Recent Submissions

  • Payday at Brechin Mine 

    Unknown author (Electronic version published by Vancouver Island University, 1945)
    The number of miners working at Nanaimo increased steadily in the fifty years from 1875-1925. In 1875, there were about 400 employed in the Nanaimo area. By 1900, the number of miners reached 3,400. Over the years working ...
  • Coal ships in Nanaimo harbour 

    Unknown author (Electronic version published by Vancouver Island University, 1923)
    It is estimated that fifty million tons of coal were mined in the Nanaimo area. As new mines were opened, the tonnage increased dramatically. When the V.C.M. & L. Co. bought out the H.B.C. interests in 1862, only 55,000 ...
  • Nanaimo harbour, c. 1920 

    Unknown author (Electronic version published by Vancouver Island University, 1920)
    Nanaimo's harbour has always been a centre of activity and source of revenue for the city. Coal was, of course, the most important commodity to pass through the port. Nanaimo was also a major distribution point for the ...
  • John Bowser reading the Riot Act 

    Unknown author (Electronic version published by Vancouver Island University, 1913)
    Special police were sent from Vancouver to quell the disturbances, but they were repulsed by the rioters at the Nanaimo wharf. Finally John Bowser, the Attorney-General, was asked for military assistance. Here he is seen ...
  • C.A.F. soldiers and a machine gun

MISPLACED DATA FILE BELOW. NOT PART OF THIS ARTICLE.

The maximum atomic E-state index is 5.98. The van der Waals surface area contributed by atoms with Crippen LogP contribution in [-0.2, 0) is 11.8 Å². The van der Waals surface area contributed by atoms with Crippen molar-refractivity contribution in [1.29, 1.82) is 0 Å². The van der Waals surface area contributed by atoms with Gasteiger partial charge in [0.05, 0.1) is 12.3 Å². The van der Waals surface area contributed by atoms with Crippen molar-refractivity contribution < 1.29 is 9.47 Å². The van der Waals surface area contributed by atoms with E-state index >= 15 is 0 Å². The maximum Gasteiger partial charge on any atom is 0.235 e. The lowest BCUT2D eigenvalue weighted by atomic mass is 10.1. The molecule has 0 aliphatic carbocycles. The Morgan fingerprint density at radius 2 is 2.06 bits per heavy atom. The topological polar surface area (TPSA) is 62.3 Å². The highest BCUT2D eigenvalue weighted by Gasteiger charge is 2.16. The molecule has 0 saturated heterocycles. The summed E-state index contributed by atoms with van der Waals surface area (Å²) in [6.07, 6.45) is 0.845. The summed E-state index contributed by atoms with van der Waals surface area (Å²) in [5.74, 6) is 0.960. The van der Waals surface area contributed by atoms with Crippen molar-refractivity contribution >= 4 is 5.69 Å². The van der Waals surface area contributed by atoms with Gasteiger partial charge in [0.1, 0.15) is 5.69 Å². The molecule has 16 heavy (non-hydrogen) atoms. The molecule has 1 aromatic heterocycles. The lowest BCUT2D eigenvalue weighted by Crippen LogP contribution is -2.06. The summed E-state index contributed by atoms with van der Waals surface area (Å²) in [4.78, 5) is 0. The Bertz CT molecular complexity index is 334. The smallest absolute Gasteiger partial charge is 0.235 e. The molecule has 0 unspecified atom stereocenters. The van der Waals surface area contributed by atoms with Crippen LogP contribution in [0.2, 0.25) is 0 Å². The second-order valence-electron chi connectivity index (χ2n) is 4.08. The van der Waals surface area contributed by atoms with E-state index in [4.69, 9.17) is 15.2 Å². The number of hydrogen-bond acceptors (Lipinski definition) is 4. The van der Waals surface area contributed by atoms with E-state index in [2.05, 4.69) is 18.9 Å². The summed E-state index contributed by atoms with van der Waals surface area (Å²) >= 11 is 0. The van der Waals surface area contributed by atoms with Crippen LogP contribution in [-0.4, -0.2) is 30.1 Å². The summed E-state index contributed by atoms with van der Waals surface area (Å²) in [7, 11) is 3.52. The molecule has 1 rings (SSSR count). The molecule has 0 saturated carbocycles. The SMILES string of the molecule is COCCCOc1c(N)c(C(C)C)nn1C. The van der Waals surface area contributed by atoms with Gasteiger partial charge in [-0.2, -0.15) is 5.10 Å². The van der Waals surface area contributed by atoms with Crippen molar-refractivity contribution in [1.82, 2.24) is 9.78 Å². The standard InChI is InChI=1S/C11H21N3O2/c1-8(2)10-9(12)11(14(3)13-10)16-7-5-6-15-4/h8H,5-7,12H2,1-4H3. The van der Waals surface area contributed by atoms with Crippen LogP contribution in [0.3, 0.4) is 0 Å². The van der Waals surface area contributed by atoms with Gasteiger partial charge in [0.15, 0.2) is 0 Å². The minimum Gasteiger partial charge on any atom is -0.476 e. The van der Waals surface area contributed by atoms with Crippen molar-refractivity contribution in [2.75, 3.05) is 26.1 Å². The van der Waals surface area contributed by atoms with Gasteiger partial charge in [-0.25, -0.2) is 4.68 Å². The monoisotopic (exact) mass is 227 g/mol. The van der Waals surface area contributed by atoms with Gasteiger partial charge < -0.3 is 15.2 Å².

Unknown author (Electronic version published by Vancouver Island University, 1913)
    Calling in the C.A.F. to quell the riots and stop the strike did end the disturbances for the most part. Hundreds of miners were arrested and martial law was declared in the district. The presence of the C.A.F. caused even ...
  • Destruction at Extension (slide 10-17) 

    Unknown author (Electronic version published by Vancouver Island University, 1913)
    The rioting miners caused wholesale destruction in Extension. Property of the coal mining companies was also destroyed. Coal cars, equipment, and large piles of coal were burned.
  • The Civil Aid Force arriving in Nanaimo 

    Unknown author (Electronic version published by Vancouver Island University, 1913)
    The Civil Aid Force arrived in Nanaimo in August 1913 and stayed throughout the fall and winter. In this photograph, the force is seen arriving at Nanaimo.
  • Destruction at Extension (slide 10-15) 

    Unknown author (Electronic version published by Vancouver Island University, 1913)
    The rioting miners caused wholesale destruction in Extension. They burned many homes to the ground.
  • Nanaimo Free Press headline #1 

    Unknown author (Electronic version published by Vancouver Island University, 1913)
    The bitterness against the Dunsmuir mining interests culminated in a major strike which shut down all the mines in the district. The strike started in Cumberland in September 1912 and soon spread to Extension and other ...
  • Destruction at Extension (slide 10-16) 

    Unknown author (Electronic version published by Vancouver Island University, 1913)
    The rioting miners caused wholesale destruction in Extension. The rioting miners had intended to attack only homes of the "scab" labourers who would not join the union. As the riots grew in intensity, however, many other ...
  • Commercial Street, 1912